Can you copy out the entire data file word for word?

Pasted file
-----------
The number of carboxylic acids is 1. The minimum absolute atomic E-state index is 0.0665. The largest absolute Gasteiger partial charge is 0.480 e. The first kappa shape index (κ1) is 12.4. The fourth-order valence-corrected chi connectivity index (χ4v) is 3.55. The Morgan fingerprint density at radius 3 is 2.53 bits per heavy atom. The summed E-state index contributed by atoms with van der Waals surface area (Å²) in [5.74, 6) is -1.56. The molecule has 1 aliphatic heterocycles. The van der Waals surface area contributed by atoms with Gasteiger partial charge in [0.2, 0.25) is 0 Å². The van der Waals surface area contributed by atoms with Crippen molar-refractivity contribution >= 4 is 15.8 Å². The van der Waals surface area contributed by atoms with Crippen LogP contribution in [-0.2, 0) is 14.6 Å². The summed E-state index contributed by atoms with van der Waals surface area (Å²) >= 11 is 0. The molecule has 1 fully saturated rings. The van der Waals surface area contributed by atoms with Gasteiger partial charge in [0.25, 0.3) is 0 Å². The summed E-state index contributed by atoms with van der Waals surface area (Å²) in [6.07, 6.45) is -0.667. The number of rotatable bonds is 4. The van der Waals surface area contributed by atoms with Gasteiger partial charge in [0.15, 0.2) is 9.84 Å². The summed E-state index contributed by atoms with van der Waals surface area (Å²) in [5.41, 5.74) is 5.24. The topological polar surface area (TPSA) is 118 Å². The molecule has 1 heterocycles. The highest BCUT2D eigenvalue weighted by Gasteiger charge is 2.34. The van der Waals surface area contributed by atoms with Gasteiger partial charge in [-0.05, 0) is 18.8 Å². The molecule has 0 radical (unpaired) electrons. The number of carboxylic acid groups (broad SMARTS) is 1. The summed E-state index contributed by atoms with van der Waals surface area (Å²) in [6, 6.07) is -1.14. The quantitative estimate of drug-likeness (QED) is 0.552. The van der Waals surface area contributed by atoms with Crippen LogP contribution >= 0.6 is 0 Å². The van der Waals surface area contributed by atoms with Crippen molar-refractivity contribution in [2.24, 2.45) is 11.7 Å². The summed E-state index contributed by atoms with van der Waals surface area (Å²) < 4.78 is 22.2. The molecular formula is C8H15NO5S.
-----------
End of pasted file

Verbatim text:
The number of carboxylic acids is 1. The minimum absolute atomic E-state index is 0.0665. The largest absolute Gasteiger partial charge is 0.480 e. The first kappa shape index (κ1) is 12.4. The fourth-order valence-corrected chi connectivity index (χ4v) is 3.55. The Morgan fingerprint density at radius 3 is 2.53 bits per heavy atom. The summed E-state index contributed by atoms with van der Waals surface area (Å²) in [5.74, 6) is -1.56. The molecule has 1 aliphatic heterocycles. The van der Waals surface area contributed by atoms with Gasteiger partial charge in [0.2, 0.25) is 0 Å². The van der Waals surface area contributed by atoms with Crippen molar-refractivity contribution >= 4 is 15.8 Å². The van der Waals surface area contributed by atoms with Crippen LogP contribution in [-0.2, 0) is 14.6 Å². The summed E-state index contributed by atoms with van der Waals surface area (Å²) >= 11 is 0. The molecule has 1 fully saturated rings. The van der Waals surface area contributed by atoms with Gasteiger partial charge in [0.25, 0.3) is 0 Å². The summed E-state index contributed by atoms with van der Waals surface area (Å²) in [6.07, 6.45) is -0.667. The number of rotatable bonds is 4. The van der Waals surface area contributed by atoms with Gasteiger partial charge in [0.15, 0.2) is 9.84 Å². The summed E-state index contributed by atoms with van der Waals surface area (Å²) in [5.41, 5.74) is 5.24. The topological polar surface area (TPSA) is 118 Å². The molecule has 1 heterocycles. The highest BCUT2D eigenvalue weighted by Gasteiger charge is 2.34. The van der Waals surface area contributed by atoms with Gasteiger partial charge in [-0.05, 0) is 18.8 Å². The molecule has 0 radical (unpaired) electrons. The number of carboxylic acid groups (broad SMARTS) is 1. The summed E-state index contributed by atoms with van der Waals surface area (Å²) in [6, 6.07) is -1.14. The quantitative estimate of drug-likeness (QED) is 0.552. The van der Waals surface area contributed by atoms with Crippen LogP contribution >= 0.6 is 0 Å². The van der Waals surface area contributed by atoms with Crippen molar-refractivity contribution in [2.24, 2.45) is 11.7 Å². The summed E-state index contributed by atoms with van der Waals surface area (Å²) < 4.78 is 22.2. The molecular formula is C8H15NO5S.